This means that you could have every item in your house textured as a pink flower pattern, zebra-striped, or even wood grain. Out of everything in Sims 3, I miss this tool the most Sims 4 because that meant I could easily mix and match items from a variety of sets without worrying about different color shades, wood grains, or patterns. Outfits always looked like they were made for each other and house items always matched. It was a wonderful world of customization.
Unfortunately, it came with a huge performance loss. Looking back, I also felt like the interface was very clunky and not the most intuitive. This is true for the interface in Sims 3 in general, though. Sims 4 gets some bonus points for its ability to drag Sims’ features for extreme fine-tuning and customization. Still, the inability to change textures of items to match each other greatly takes away from the look of the game.
Sims 3 also has one more thing that fails to beat Sims 4, and that includes the Open World. The Open world in Sims 3 is one of the most missed features in Sims 4 because it allowed for Sims and players alike to explore their world easily and without a loading screen. It helped the game be much more immersive. You were able to follow your Sims to their jobs and school, although you wouldn’t be able to see them inside.
You could also go to bars, restaurants, go shopping, or meet up with friends, all without encountering a loading screen within the world. Unfortunately, similar to the create-a-style tool, this type of gameplay proved too extremely resource-intensive and caused extremely long loading screens when loading the neighborhood because so much data had to be loaded all at once and then supported on the system.
While Sims 4 does away with the open world concept and introduces loading screens between lots, it allows the game to function at a much higher standard than its predecessor. As a bonus, the only long loading time you may have within the game is during startup, and that is only if you use a lot of custom content.
Answer: Combining various features from each Sims game would most likely create a more well-rounded and fun game. Sims 4 gameplay feels a lot more alive thanks to emotional features and personalities. Sims 3 has a wonderful open world and the ability to customize almost anything in the game. Sim 2 has nostalgia on its side and also some of the most enjoyed packs.
Answer: Currently, we are waiting for the EA Play Live Showcase to hear official information about Sims 5. Currently, information is set to be released on June 14th at 11 am EDT. There is a likelihood of a teaser trailer and dev interview happening.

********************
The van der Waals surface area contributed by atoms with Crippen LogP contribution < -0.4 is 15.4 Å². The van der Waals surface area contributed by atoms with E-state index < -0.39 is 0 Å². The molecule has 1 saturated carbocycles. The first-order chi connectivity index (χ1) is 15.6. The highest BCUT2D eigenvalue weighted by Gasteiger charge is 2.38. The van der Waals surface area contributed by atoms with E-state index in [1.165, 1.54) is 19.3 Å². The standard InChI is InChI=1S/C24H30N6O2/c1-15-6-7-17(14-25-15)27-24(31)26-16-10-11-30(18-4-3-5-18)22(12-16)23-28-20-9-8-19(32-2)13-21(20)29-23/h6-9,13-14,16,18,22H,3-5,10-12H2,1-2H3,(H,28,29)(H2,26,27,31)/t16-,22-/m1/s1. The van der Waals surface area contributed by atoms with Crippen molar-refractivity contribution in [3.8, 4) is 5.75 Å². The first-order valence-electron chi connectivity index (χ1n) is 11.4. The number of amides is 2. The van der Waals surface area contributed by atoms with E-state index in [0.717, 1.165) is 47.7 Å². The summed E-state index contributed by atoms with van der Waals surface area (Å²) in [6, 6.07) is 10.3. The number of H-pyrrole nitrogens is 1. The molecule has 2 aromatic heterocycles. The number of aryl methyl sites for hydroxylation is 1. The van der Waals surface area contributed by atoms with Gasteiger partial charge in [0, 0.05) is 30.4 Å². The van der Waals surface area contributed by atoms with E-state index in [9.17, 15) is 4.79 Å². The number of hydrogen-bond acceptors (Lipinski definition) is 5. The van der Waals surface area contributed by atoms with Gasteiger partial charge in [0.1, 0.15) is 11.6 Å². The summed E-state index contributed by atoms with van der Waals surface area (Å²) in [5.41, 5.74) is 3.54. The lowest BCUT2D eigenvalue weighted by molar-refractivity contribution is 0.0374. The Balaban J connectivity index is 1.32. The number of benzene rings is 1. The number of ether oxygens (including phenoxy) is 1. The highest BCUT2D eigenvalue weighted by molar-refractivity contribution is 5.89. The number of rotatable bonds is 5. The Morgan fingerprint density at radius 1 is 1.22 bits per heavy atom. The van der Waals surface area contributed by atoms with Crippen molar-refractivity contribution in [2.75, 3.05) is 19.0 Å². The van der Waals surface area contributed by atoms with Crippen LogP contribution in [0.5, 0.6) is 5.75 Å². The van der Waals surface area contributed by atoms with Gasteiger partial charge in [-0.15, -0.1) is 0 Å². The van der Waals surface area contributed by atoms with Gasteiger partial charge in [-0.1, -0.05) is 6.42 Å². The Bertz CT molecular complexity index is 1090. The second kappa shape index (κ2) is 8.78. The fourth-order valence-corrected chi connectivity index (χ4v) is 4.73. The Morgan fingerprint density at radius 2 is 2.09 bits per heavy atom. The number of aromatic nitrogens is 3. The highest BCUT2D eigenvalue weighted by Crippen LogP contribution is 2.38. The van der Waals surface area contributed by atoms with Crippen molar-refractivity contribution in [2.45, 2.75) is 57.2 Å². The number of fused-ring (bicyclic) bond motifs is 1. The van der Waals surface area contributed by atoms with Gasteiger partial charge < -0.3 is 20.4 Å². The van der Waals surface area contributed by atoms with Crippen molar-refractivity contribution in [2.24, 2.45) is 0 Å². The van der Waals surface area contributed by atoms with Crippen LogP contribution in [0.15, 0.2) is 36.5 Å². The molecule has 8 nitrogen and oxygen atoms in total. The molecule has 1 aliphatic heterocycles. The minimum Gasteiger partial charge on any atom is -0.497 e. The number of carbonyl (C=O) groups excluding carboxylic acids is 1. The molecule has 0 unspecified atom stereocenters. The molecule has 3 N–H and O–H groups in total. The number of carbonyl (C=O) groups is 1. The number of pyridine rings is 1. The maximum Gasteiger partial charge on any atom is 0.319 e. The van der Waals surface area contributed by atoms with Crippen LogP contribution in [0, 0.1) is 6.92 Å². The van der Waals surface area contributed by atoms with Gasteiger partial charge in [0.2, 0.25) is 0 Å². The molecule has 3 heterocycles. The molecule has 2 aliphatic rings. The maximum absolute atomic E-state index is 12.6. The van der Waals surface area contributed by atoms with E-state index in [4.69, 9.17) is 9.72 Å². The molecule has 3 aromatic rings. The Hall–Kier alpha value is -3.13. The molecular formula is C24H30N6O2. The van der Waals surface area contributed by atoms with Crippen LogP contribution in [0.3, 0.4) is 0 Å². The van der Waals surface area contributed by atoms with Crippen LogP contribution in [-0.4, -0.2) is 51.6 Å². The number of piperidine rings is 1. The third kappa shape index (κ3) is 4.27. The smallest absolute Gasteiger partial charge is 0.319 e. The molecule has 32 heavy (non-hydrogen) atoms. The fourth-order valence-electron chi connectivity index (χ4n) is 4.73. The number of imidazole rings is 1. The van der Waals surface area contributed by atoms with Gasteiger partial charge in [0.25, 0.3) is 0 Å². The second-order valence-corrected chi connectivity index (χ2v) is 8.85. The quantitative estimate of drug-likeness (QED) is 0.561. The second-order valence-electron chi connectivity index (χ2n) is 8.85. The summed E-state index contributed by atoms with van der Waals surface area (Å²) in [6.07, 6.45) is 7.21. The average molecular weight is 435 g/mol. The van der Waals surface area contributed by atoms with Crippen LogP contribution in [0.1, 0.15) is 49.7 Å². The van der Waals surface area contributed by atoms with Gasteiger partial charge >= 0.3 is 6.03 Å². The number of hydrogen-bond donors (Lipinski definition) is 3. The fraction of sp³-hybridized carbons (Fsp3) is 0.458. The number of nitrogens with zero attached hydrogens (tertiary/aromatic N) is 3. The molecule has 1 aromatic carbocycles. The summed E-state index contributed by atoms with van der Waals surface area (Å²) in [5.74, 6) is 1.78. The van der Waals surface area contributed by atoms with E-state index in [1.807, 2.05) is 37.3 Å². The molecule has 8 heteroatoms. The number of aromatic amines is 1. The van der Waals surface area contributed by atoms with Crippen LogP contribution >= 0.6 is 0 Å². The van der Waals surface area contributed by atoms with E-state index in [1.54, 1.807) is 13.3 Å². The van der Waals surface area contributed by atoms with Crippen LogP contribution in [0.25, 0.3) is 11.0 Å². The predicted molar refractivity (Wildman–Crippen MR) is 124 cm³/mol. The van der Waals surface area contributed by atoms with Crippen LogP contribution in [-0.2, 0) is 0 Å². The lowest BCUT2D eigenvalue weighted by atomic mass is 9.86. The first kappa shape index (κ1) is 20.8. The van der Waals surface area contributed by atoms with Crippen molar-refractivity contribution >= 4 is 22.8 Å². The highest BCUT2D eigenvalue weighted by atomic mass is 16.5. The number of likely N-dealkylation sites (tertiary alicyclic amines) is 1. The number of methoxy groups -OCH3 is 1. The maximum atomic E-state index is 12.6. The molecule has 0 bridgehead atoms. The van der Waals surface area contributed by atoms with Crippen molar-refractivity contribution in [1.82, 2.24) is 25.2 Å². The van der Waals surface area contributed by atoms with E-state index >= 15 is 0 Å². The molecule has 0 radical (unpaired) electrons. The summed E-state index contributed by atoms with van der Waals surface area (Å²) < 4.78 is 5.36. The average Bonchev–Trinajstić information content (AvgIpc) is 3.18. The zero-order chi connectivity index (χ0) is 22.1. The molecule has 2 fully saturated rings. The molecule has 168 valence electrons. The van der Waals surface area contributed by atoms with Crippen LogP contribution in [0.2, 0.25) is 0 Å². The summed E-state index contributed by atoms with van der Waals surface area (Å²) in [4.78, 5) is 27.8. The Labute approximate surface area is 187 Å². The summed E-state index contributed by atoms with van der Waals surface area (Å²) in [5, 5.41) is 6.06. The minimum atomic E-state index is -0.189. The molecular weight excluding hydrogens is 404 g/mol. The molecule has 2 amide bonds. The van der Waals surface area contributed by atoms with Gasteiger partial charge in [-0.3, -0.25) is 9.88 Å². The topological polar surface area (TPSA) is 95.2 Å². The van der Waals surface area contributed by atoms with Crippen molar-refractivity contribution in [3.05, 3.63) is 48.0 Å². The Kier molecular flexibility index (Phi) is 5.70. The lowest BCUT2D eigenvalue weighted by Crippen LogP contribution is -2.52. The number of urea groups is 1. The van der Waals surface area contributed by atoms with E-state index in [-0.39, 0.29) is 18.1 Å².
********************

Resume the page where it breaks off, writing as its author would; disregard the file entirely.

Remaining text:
The release date is rumored to be in the Spring of 2022. There are also rumors of some sort of online competitive gameplay. Most of this information has been gathered thanks to 4chan, so the credibility is rock; however, time will tell. The CEO of EA did mention moving The Sims franchise into a cross-platform, cloud-enabled direction which would facilitate competitive gameplay.
Answer: EA typically focuses on an Expansion, Game, and Stuff pack a year. Recently EA introduced the paranormal stuff pack into the game, along with some skills and a career to match. EA has also released a new type of pack, called kits, which are small five-dollar packs that add a handful of items to the game. They’ve also released bunk beds as a base game update. Something simmers has been asking for since the game was released.
Information about future releases can often be found within previous packs’ item descriptions.
The most recent example being the paranormal plates that were found in the Snow Escape Expansion pack. Many of the descriptions and recent releases point to an expansion pack that focuses on family.
Something similar to Sims 3: Generations, which devs confirmed is not the same as the Parenthood game pack. So while we don’t have any specific information, we do have some clues as to what to expect. Hopefully, we’ll hear more in June at EA Play Live.
Ultimately I would say that Sims 4 is the stronger game because it’s keeping up with current tech and runs well on modern systems. It also runs smoother and crashes less frequently. While it’s not immune to performance problems, they are fewer and farther between than in Sims 3.
Unlike Sims 3, the entirety of Sims 4 features haven’t even been released with more expansion packs, game packs, and stuff packs expected to make an appearance over at least the next 2 years. With rumors swirling about the expected release of Sims 5 in 2022, the next few releases for Sims 4 will be significant in terms of content and meet fans’ expectations. I personally would like to see the introduction of cars and some general bug fixes for weird Sim behavior.
Recently bunk beds were released for the base game through a patch, which excited and satisfied many players. As the game is still growing, there is still hope that it will evolve fully into an extremely well-rounded entry into this beloved series.